Some such systems are called embedded systems, reflecting that a processor or computerized system is embedded in the system to perform a specific task, which distinguishes an embedded system from a general-purpose computer that usually lacks the software and hardware configured to perform one or more specific tasks in a specific embedded environment. Examples of embedded systems include controllers for industrial processes, remote monitoring and sensing systems, as well as handheld devices such as cell phones and personal digital assistants. Although some of these devices such as personal digital assistants often include general-purpose software execution among their features, their construction and configuration resembles that of traditional embedded system devices and so they are often considered embedded systems.
Embedded systems can also often be customized to a greater extent than general-purpose computers, discarding hardware components and software drivers not used in a specific application of an embedded system. Embedded processor providers typically provide support for a variety of hardware through very robust software packages supporting a variety of different configurations, such as USB, analog, network, serial, analog-to digital, digital-to-analog, and other interfaces.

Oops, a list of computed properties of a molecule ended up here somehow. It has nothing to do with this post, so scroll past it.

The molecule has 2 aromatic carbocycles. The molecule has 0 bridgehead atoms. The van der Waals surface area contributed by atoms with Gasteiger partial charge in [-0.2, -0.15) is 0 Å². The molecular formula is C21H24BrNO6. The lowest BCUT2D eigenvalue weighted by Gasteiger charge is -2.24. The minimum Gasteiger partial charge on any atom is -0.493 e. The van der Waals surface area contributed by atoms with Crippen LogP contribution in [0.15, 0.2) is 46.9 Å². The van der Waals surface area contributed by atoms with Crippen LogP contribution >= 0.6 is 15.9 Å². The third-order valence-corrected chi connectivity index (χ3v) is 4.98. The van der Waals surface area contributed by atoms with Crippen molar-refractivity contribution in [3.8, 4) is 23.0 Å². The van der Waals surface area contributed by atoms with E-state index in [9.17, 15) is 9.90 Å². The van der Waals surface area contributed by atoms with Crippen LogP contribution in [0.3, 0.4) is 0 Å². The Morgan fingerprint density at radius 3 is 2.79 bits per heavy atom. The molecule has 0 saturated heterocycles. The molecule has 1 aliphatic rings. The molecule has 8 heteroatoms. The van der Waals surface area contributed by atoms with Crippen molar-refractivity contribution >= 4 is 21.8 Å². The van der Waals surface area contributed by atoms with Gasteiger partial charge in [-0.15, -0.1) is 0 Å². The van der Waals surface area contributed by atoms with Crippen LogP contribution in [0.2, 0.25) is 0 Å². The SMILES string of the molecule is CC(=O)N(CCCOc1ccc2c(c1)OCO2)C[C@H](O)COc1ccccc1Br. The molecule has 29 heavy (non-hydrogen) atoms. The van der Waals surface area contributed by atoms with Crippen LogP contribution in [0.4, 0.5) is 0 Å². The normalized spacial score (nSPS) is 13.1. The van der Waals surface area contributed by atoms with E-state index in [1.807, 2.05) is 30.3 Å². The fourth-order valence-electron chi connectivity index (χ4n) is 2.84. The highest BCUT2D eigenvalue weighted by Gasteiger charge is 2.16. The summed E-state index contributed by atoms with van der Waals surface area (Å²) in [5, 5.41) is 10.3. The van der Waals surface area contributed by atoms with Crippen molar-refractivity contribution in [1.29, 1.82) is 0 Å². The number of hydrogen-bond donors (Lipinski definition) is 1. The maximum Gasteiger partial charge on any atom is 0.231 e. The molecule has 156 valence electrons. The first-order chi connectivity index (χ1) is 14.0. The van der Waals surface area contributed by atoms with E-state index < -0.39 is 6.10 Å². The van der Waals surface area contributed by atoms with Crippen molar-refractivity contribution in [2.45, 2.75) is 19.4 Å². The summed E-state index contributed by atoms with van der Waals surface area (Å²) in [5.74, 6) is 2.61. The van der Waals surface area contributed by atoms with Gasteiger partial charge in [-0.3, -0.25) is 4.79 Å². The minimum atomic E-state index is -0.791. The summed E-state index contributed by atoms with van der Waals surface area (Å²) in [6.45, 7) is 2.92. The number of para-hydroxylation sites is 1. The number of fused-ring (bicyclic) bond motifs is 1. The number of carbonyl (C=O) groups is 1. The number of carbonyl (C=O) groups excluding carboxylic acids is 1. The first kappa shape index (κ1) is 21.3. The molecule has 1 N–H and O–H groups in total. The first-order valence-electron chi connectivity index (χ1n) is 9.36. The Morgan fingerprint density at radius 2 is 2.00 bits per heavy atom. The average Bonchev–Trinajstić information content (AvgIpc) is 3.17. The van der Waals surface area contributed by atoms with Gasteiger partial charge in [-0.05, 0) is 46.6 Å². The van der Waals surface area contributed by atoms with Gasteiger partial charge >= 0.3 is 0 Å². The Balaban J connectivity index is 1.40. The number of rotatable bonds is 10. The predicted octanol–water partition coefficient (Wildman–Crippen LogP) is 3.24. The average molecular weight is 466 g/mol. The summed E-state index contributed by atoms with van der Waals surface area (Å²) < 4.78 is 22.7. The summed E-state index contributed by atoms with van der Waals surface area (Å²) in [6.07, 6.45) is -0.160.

Software designed to execute on embedded systems therefore often use a variety of hardware settings in addition to software configuration settings and other parameters to control operation of certain parts of the program. For example, an embedded processor coupled to a network may use hardware settings including an Internet Protocol (IP) address, encryption keys, and other network configuration settings to communicate with other computerized systems. Changing these settings can change how the software operates, and which software instructions are executed. It is therefore desired to manage such settings while debugging embedded software.